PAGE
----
A well-fitting jean taught me that there are infinite body shapes. A perfect fitting jean taught me how to love mine. So much, that when I'm wearing them, I often tuck my shirts in, just so you can see my tush as I strut across a room.

More importantly, loving my own shape helps me love all the other shapes. Wearing these jeans helps me celebrate ALL the shapes. 

I never want you to feel wrong, weird or abnormal because of the clothes that are available to you. I only want you to feel beautiful and celebrated. Wear what you want; wear what feels good. Wear what makes you want to strut across a room. 

You are beautiful, just as you are my friend.

 

 

 

 

An Apology // WV Boudoir Photographer

Dear As You Are Friends & Followers,

I owe you an apology. 

The entire time I’ve been championing body positivity and self love and acceptance, it never once occurred to me that you might not be ready to be positive about your body yet, and I’m sorry.

It isn’t my place to rush you or convince you that you’re perfect as you are. Because I don’t get to decide that. It isn’t my job to define beauty or perfection for you. Only you can do that. 

I listened to a podcast yesterday that flipped my world around a little bit. It was an episode of Dear Sugars (highly recommend it) called Trust Your Body, and it completely rearranged the body positive dictionary in my brain. 

First of all, I truly do believe that all bodies are beautiful, including my own. And that’s where I get blinded. It’s easy for me to love bodies and think they’re beautiful, because it’s the only emotion I’ve ever felt towards a body as an adult. I started loving my body early in my life, and when I started discovering & experiencing other bodies, that love only grew. Which is a gift, and I want you to know that I never ever take it for granted. 

But my body love isn’t really fair to you. Because you might not be there yet. Or maybe you were once in a place of self love, but got away from it. 

While listening to this podcast, I remembered that we have been force fed a definition of beauty that is not only unfair to women (and men, but sit down boys, I’m talking to the girls right now), but it’s just totally fucking false.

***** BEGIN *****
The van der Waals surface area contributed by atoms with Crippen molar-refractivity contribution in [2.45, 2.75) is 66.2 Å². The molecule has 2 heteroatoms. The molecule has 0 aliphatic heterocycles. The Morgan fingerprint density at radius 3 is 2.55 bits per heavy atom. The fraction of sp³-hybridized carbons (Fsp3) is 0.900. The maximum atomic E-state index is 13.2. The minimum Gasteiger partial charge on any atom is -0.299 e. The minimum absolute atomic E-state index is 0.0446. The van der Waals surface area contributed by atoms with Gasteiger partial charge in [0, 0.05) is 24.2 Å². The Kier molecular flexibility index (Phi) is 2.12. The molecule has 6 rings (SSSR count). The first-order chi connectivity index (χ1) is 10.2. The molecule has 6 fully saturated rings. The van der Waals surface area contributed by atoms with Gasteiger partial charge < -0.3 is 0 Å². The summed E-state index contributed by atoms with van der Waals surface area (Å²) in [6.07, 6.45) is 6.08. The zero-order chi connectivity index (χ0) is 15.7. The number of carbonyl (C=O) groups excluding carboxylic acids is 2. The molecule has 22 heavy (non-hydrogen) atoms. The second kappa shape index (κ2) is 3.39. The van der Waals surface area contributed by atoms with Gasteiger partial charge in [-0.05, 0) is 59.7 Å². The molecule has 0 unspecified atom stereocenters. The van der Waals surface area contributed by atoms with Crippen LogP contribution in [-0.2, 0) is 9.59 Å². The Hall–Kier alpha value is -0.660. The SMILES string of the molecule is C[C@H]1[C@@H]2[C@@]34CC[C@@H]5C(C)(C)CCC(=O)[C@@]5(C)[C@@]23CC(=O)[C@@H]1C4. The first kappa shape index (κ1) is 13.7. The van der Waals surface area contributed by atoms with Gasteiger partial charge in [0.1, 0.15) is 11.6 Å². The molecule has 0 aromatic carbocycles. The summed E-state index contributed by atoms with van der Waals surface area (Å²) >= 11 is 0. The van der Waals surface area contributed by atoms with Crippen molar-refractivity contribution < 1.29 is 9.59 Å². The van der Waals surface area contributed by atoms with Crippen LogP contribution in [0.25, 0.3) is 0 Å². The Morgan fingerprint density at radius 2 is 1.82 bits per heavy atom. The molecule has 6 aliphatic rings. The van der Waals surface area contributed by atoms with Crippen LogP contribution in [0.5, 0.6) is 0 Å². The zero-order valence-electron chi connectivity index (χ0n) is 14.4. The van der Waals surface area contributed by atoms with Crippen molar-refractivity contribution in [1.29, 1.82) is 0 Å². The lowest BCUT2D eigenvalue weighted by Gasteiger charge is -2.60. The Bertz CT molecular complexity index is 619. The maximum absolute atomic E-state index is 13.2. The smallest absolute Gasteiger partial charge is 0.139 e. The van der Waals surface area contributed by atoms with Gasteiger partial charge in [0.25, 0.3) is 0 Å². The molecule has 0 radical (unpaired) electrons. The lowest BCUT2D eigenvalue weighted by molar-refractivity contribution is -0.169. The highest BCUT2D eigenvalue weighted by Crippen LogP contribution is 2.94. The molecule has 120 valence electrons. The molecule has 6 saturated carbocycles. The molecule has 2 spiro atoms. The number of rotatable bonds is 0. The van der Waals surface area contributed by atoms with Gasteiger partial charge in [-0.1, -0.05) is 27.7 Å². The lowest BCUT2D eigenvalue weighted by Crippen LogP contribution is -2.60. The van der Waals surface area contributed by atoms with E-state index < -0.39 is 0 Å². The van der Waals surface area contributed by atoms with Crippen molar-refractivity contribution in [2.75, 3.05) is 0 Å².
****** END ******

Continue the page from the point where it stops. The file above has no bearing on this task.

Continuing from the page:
From the time we are CHILDREN, society/media/adults in our lives start teaching us that beauty is this one thing, and they sell it and sell it until we believe it, and we don’t even realize we’ve bought into it. They teach us that a woman’s body needs controlling to fit into the mold that was invented without our consent. And we believe it, because what other message do we have? I’m guilty of it, too. I’m buying into it when I over Photoshop a client. I’m buying into it when I don’t wear a top I love because it makes me look “bigger.” 

It’s this archaic, patriarchal definition that unfairly distorts my message when I say things like, “you are beautiful, as you are,” I need to remember that it gets filtered through what beautiful means to you. 

There is nothing wrong with the pursuit of beauty. I’ve built an entire business around it. But I’d love for you to ask yourself, whose definition of beauty are you pursuing? 

I love it when my clients tell me that they felt beautiful during their session and in their photos, but I love it even more when they tell me that they felt sexy, powerful, and strong in them. 

You are a wonderful being full of magic and passion, interesting thoughts and ideas, who has lived and will endure incredible experiences. THIS is what makes your photos beautiful. Not your body. Not the makeup. Not even the lighting or lingerie. It’s your human experience and existence that makes your pictures beautiful. 

It is important to me to tell you all of this, because I am adjusting the way I move through my process. From my language on social media, to the way I photograph my clients, I will work harder to dig a bit deeper and help you really SEE yourself. Not help you see yourself as beautiful necessarily, but just truly SEE yourself. If even for the couple of hours you are with me, I want us both to be so fully connected to who you are that you can’t HELP but love your photos, because while we made them, you were purely YOU.

You ARE beautiful as you are, and I will never stop believing that or trying to show you that.

But it is more important to me that we honor who you are, and that you walk away from your session feeling important and necessary in this world, even as you change and grow in it.

I'm sorry that I hadn't considered your journey before, but I promise to respect and honor it from here on out. 

Love the shit out of you,

Jodi